William Lytle was more than another officer killed in battle. He was a literary man, a soldier-poet whose verse in antebellum America was popular in both the North and the South, and whose lines reflected his experiences on the battlefield. They showed a view of the bloody vista typical of the Romantic era and they embodied his view of duty as well, in his eyes, a terrible beauty of death and destruction. Lytle was a part of the Romantic tradition in his poetry, incorporating his classical education as a boy with his notions of heroism and duty in life. This is an excerpt from a poem he wrote in 1840 as a fourteen-year-old, “The Soldier’s Death”: Continue reading “I Am Dying, Egypt, Dying!”: A Cincinnati College Soldier-Poet’s Embrace of the Battlefield
Travel literature in 19th-century India was closely linked to the British empire. Behind every picture was an army. This is especially true of Lieutenant-Colonel Charles Ramus Forrest’s illustrated book, A Picturesque Tour Along the Rivers Ganges and Jumna, In India, (SpecCol RB Oversize DS408 .F65) published in 1824.
The University of Cincinnati’s Archives & Rare Books Library holds a rare first edition of Sebastián de Totanes’s Tagalog grammar, Arte de la lengua tagala y manual tagalog para la administración de los Santos Sacramentos. Printed entirely on rice paper and bound in vellum, this book served as a Tagalog language primer for Spanish missionaries.
Left: Vellum cover of Arte de la lengua tagala (PL6053 .T7 1745), Right: Title page
If you took a composition course in America, chances are you were faced with the seminal book in writing well, William Strunk, Jr. and E.B. White’s The Elements of Style. And if you were fortunate, you had a high school teacher or college professor whose teaching could match the plain elegance and helpful guideposts of this little book. The Elements of Style is arguably the most referenced guide to writing in American education.
But how many of us know the story behind this famous text? Chances are we’re all familiar with E.B. White, the decades-long columnist for the New Yorker and the author of modern classics like Charlotte’s Web, Stuart Little, One Man’s Meat, The Second Tree From the Corner and a host of other books. Curmudgeonly almost to a fault and a writer with uncommon regard for the simple declarative sentence, White was one of the great literary stylists of the 20th century. And William Strunk? He happened to be an English professor at Cornell University during White’s undergraduate days, White graduating from Cornell in 1921. Strunk developed a little handbook for writing that he used in his classes and decades later White wrote an essay for The New Yorker about Strunk’s lessons for usage and style. At the urging of a publisher, White revised Strunk’s work, added an introduction and The Elements of Style was born.
Now to the University of Cincinnati connection: William Strunk, Jr., the author of this famous guide, grew up in Cincinnati and was an 1890 graduate of UC. For the Archives & Rare Books Library’s “50 Minutes” lunchtime series of talks, Greg Hand returns to campus on Thursday, February 22, to relate in his well-informed fashion the story of Mr. William Strunk, and an interesting one it is. As always, Mr. Hand tells his tales with great aplomb and guaranteed satisfaction for all, earning the favor of everyone in attendance. He will speak of facts and fictions, of parodies and paradoxes, and if he were to offer an elegant phrase or two of his own, we would not mind in the least. The talk begins at 12:00 noon in Room 814 of Blegen Library and will last until everyone is ushered out around 1 pm. Bring your lunch, a friend, and acceptable manners (note the Oxford comma). There will also be a random drawing of select and relevant books.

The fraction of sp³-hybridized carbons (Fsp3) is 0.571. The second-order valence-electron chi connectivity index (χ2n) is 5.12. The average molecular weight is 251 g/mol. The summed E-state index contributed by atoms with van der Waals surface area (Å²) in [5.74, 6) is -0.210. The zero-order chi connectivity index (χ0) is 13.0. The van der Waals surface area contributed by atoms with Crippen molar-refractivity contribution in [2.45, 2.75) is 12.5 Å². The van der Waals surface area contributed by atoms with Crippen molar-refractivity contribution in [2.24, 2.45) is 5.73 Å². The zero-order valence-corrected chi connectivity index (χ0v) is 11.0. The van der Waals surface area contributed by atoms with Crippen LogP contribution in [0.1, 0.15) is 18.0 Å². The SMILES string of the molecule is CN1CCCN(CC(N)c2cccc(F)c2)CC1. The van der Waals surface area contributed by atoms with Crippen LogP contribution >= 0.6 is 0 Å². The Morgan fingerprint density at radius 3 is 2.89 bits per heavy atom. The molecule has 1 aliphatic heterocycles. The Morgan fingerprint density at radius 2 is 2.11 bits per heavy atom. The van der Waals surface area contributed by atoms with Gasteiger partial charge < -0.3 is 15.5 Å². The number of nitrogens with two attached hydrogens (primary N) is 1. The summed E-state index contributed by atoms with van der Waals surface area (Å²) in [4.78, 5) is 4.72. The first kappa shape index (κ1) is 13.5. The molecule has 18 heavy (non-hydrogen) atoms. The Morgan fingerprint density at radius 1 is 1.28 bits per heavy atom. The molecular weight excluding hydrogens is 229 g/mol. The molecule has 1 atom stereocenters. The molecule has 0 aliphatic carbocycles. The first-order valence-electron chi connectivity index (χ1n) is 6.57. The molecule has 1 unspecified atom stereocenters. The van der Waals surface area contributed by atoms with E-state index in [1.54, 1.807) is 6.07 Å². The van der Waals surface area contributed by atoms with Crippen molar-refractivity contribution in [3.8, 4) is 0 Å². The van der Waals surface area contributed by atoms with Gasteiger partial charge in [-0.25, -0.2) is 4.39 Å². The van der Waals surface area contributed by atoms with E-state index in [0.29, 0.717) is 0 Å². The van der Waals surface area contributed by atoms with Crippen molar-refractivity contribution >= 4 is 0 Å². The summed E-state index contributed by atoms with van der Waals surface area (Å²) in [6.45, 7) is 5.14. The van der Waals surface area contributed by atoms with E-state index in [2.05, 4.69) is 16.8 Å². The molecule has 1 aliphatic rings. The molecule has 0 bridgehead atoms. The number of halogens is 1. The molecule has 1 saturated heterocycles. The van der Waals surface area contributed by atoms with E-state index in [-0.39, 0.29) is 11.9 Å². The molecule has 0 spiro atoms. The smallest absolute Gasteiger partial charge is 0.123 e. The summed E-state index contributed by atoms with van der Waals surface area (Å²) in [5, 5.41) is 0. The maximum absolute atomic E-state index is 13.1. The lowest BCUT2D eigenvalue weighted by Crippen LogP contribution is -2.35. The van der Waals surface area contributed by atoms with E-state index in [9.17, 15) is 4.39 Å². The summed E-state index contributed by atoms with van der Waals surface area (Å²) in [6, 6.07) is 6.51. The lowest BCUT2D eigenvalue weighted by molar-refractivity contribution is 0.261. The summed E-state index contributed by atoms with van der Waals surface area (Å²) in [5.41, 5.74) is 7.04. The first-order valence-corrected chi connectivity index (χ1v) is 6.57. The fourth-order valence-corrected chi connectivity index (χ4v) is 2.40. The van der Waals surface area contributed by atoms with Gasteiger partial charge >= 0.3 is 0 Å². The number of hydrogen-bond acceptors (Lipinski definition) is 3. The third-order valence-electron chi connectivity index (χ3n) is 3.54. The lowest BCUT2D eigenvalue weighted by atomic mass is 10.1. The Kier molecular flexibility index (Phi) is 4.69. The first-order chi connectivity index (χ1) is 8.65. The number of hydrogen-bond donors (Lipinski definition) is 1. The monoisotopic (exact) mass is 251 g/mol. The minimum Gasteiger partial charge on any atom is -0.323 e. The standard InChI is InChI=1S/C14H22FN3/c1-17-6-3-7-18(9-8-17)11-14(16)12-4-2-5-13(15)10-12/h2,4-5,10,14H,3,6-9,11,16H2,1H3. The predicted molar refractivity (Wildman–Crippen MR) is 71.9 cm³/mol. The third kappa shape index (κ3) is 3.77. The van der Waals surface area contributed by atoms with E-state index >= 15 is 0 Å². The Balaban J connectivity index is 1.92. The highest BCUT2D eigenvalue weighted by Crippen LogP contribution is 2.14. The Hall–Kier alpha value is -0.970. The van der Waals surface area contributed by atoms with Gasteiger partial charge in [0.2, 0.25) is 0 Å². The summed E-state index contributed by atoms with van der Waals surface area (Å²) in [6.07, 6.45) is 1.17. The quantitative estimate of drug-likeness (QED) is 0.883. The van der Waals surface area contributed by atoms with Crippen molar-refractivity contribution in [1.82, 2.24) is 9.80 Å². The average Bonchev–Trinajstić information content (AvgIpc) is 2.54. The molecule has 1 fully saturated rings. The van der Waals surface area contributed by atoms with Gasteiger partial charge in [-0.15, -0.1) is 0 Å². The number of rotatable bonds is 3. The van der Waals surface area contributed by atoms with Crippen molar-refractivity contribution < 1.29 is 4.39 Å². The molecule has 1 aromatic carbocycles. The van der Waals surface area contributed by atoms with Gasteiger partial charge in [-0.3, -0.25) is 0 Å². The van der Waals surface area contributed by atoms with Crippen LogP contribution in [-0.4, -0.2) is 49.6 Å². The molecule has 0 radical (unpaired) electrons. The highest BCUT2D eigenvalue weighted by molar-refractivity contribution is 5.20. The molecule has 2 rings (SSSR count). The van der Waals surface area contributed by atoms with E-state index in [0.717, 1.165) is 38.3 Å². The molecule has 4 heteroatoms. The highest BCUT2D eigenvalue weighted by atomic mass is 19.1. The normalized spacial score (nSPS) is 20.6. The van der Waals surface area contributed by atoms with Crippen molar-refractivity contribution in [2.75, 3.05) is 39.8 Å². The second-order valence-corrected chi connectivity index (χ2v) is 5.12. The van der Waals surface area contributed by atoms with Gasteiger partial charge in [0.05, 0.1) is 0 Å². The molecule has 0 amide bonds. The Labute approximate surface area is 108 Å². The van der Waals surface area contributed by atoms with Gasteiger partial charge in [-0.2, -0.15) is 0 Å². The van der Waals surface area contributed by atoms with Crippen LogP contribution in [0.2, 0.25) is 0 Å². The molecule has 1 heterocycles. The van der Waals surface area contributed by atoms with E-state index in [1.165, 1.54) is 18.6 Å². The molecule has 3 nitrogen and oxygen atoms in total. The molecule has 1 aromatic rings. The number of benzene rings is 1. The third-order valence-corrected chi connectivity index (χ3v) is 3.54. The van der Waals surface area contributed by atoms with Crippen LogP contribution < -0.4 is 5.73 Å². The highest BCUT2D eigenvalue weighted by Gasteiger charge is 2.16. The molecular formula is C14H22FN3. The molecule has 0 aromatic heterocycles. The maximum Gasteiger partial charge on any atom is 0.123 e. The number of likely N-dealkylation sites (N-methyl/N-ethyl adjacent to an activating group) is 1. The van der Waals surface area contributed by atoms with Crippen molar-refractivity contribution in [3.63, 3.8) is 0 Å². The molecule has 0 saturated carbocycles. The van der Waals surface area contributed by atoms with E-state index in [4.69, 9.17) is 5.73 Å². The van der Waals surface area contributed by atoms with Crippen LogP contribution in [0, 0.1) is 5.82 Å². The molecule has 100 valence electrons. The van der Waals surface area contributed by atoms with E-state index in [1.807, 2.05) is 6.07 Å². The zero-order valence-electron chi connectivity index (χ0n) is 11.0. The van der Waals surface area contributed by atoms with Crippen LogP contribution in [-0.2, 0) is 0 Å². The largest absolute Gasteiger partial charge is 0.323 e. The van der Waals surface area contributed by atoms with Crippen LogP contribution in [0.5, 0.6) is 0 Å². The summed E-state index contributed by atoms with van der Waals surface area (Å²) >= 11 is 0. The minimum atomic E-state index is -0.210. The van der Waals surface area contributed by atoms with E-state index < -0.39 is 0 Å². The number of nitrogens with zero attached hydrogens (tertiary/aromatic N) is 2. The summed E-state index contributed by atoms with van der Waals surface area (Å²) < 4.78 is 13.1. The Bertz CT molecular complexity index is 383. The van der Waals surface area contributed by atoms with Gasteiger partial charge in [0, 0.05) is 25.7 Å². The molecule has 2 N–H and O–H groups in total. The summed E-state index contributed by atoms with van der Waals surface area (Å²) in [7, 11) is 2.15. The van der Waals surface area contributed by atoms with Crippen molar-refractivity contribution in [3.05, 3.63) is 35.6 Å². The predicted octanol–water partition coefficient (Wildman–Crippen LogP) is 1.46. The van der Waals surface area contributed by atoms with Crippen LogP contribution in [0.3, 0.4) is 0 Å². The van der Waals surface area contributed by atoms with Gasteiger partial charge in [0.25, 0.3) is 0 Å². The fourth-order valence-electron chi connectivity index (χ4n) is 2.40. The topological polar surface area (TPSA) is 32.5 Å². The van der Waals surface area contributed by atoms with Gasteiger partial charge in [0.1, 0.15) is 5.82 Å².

On a hot June day in 1909, thousands of people gathered at the Carthage Fairgrounds just beyond the city limits of Cincinnati. There on the nubby dusty infield of the racetrack, groups of women clad in long dresses divided themselves into squads of threes and fours and faced the spectators. In each hand they held an “Indian club,” a standard piece of gymnasium equipment at the time, and as the crowd watched, the women began a series of intricate, graceful movements, swinging the clubs up from their sides and around their bodies, crisscrossing the clubs in patterns that emphasized coordination and discipline. The demonstration was just one of several exhibits of mass exercises at the quadrennial Turnfest that was hosted by the Cincinnati Turners organizations that year, a fitting location as the American Turner movement was founded by German immigrants in Cincinnati in 1848.
The festival attracted Turner athletes from around the country and around the world, all journeying to Cincinnati as they had to other cities in past years to exhibit the Turner philosophical ideals of physical and mental fitness, and civic responsibility. In the days before the ladies’ exercise with Indian clubs, students in the city’s schools demonstrated the skills they had learned in physical education classes, a mainstay of the public school academic program in Cincinnati. The proper uses of parallel bars, wands and rings, and the pommel horse were performed in front of school officials and Turner judges. It was a program already several decades old, begun in earnest after the Civil War when secondary and primary teachers learned the techniques of physical fitness and health promotion under the leadership of Turner instructors. Continue reading Indian Clubs and German-American Health Promotion
On December 3, 1907, an angry father wrote to the Board of Directors at the University of Cincinnati:
Enclosed you find a doctor bill for treatment of a fractured nose, rendered to my son Armin C. Arend, who was hurt in a flag rush on the 30th of October; the rush being aided and supported by the officials of the University of Cincinnati. I hope your Honorable Body doesn’t expect that I have to pay this bill since I, as well as my son, am opposed to flag rushes. Please take this matter into your hands, & judge for yourself who should pay this bill. Remember, that I paid tuition for this day, which is not given as a holiday in the School Calendar of the University of Cincinnati.
It is hard enough for me as a workingman to pay tuition let alone such foolish unnecessary expenses.
3318 Bonaparte Avenue, City
The bill in question, for $5.00, was referred to the Board’s Law Committee, which quickly denied the father’s claim. As no further word was heard from Mr. Arend, presumably he chalked up the medical bill to an educational expense, like young Armin’s textbooks, but literally, a lesson in the “school of hard knocks.”
Because that is what “flag rush” was during the Progressive Era, a bloodsport of occasional broken noses, broken arms, concussions, and countless contusions and abrasions. A variation on games we know as “capture the flag” and “red rover,” flag rush was a heightened example of these, and was popular on college and university campuses around the country.